Gone are the days when packaging was just a standard container used to safeguard and transport items. Western Cape printing and packaging powerhouse, Colourtone Aries has seen demands in packaging evolve over the years. Packaging now plays a crucial part in the marketing mix and one that receives considerable attention from marketers.
According to Colourtone Aries, packaging has been inextricably linked to the evolution of consumer demand and the influence of society on the corporate world. Marketers have embraced the positive role that packaging can play in consumer decisions. Today companies use packaging as a key marketing tool in the race for consumer space.
Colourtone Aries Sales Manager, Ryan Bywater, says, “It is not just about sustainability and shelf space anymore. It is about the value that packaging adds to the brand and its impact on the lives of the consumer. Increasingly more sophisticated consumer products are being introduced, and the way they are packaged has become more complex over and above its vital link in the delivery chain. Packaging in itself is, of course, not a new concept, it is just a lot more sophisticated than before.”
The history of packaging as we know it can be traced back to before the Industrial Revolution.
Packaging, it can be said, has been around since consumers occupied rural spaces long before the Industrial Revolution. Packaging was basic then, a simple container to transport goods. A single solution fulfilled a number of roles like carrying wood, food and even tools. These were receptacles and not near the sophisticated packaging we use today; they were simple means to transport goods.
The consumer mindset of those times was more in line with users of resources. Consumerism was not conceptualised yet in its sophisticated modern format we know today. The Industrial Revolution introduced mass production, bringing about developments in modes of transport, and this gave considerable impetus to a demand for complex packaging.
Suddenly the market widened for producers and transporting goods to distant destinations demanded different packaging. Barrels were needed to transport liquids and boxes for ease of storage and transportation. Essentially packaging was used to protect products and was not a means of communication and definitely not a part of a more sophisticated brand strategy…yet.
On arrival at stores, storekeepers would unpack products, weigh or count them and wrap or place them in bags or boxes for the customer. Yes, hygiene was not yet a concern for consumers then but they were present when the storekeeper packed their goods.
Little did the customers of those days know that they were in the beginning stages of consumerism and the way we would purchase and receive goods would take them on a journey that excited marketers and consumers alike.
The end of the Second World War saw packaging evolve to the needs of the consumer. Product distribution evolved further and slowly supermarket concepts began to change our lives. Products were individually packaged to allow consumers to pick them off supermarket shelving. “Self-service” began to grip the market.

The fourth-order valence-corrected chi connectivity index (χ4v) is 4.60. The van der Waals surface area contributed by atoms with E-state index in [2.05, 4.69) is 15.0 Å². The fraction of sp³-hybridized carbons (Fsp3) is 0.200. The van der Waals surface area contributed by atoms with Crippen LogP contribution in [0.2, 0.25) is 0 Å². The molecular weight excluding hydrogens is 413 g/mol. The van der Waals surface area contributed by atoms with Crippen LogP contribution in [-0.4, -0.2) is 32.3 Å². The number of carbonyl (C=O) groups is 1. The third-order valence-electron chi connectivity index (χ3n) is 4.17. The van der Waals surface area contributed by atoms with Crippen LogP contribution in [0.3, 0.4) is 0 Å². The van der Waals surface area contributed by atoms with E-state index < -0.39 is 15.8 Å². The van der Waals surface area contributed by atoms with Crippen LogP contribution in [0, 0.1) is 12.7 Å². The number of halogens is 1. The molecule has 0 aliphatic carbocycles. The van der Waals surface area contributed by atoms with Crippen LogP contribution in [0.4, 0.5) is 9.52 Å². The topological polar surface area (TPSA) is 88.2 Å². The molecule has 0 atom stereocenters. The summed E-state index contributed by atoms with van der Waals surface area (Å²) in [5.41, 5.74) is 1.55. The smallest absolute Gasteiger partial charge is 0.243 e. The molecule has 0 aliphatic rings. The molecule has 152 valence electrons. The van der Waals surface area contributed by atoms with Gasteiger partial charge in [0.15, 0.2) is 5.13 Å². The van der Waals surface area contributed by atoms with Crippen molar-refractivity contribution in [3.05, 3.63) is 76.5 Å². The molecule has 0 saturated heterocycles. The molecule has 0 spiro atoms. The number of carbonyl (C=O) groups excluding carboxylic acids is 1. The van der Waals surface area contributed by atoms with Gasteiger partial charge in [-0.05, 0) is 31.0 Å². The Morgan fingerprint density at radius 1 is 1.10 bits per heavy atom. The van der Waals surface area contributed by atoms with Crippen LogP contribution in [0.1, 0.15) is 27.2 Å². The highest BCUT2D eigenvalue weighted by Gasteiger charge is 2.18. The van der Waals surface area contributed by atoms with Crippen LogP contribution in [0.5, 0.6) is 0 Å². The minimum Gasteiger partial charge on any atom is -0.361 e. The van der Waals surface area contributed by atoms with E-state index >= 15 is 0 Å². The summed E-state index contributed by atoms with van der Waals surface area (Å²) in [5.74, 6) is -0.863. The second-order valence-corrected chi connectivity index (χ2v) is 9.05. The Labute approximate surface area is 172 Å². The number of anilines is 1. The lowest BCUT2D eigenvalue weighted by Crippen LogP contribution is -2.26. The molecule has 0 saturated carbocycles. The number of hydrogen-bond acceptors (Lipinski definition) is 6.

Marketers saw the need to print information on the packaging as the buying process speeded up. Storekeepers could no longer advise the consumer on all products and with the influx of consumers into his super store, did not have the time or resources to serve his customers individually.
The rise in population across the world saw a considerable increase in consumption of goods; this was the age of the Baby Boom. Packaged products were now in great demand and forward thinking marketers of the 1950s and 1960s were setting trends. This also coincided with the proliferation of advertising since the introduction of television in the early 1950s, and much later only in South Africa in the 1970s.
Plastic became a popular form of packaging goods and the industry emerged strongly from this era. Quality received significant attention driving advancements in technology. Packaging, as we know it, was on the move.
The pace at which consumers moved raced, as did the demand for complex packaging. This pace continues today, but the modern era now brings additional challenges that were not a focus at the beginning of packaging history. Sustainability has gripped the attention of consumers and marketers and is set to challenge packaging companies in the search for total environmentally friendly solutions.
Ryan says, “The future of packaging is here. The principle role of packaging cannot be ignored, but neither can the marketing opportunities it presents. Protection of products is key but modern solutions offer so much more. Notwithstanding the legal requirements of packaging, its role has evolved to provide the consumer with an extension of the brand experience.”
The race is on as marketers compete for consumer attention using packaging as a means to grab the consumer’s eye. With technology now capable of achieving the near impossible, marketers and designers, equally with the skills of the future, are pushing the boundaries of packaging design.
“We truly are in the era of the package,” concludes Ryan. “The evolution of packaging continues to be driven by consumer demand.”